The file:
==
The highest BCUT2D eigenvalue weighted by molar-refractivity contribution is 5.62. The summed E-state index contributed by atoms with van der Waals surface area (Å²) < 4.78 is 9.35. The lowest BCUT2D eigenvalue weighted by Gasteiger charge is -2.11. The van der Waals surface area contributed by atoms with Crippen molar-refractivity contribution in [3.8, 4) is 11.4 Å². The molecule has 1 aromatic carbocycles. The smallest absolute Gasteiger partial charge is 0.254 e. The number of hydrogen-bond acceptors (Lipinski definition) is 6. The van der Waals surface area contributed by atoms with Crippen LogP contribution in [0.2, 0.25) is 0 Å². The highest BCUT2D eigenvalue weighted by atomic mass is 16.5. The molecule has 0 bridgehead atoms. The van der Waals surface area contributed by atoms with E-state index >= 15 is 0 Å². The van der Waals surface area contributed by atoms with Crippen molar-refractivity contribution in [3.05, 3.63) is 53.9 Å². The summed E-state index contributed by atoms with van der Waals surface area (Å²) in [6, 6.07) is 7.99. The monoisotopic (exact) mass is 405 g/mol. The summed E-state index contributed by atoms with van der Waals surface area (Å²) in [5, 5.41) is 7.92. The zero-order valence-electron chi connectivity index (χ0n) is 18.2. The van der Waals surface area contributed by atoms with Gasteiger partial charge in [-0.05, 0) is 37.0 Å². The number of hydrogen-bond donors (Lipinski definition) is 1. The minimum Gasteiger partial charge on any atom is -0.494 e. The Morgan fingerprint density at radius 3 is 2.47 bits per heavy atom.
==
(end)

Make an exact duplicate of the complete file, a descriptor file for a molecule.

The highest BCUT2D eigenvalue weighted by molar-refractivity contribution is 5.62. The summed E-state index contributed by atoms with van der Waals surface area (Å²) < 4.78 is 9.35. The lowest BCUT2D eigenvalue weighted by Gasteiger charge is -2.11. The van der Waals surface area contributed by atoms with Crippen molar-refractivity contribution in [3.8, 4) is 11.4 Å². The molecule has 1 aromatic carbocycles. The smallest absolute Gasteiger partial charge is 0.254 e. The number of hydrogen-bond acceptors (Lipinski definition) is 6. The van der Waals surface area contributed by atoms with Crippen LogP contribution in [0.2, 0.25) is 0 Å². The highest BCUT2D eigenvalue weighted by atomic mass is 16.5. The molecule has 0 bridgehead atoms. The van der Waals surface area contributed by atoms with E-state index >= 15 is 0 Å². The van der Waals surface area contributed by atoms with Crippen molar-refractivity contribution in [3.05, 3.63) is 53.9 Å². The summed E-state index contributed by atoms with van der Waals surface area (Å²) in [6, 6.07) is 7.99. The monoisotopic (exact) mass is 405 g/mol. The summed E-state index contributed by atoms with van der Waals surface area (Å²) in [5, 5.41) is 7.92. The zero-order valence-electron chi connectivity index (χ0n) is 18.2. The van der Waals surface area contributed by atoms with Gasteiger partial charge in [-0.05, 0) is 37.0 Å². The number of hydrogen-bond donors (Lipinski definition) is 1. The minimum Gasteiger partial charge on any atom is -0.494 e. The Morgan fingerprint density at radius 3 is 2.47 bits per heavy atom.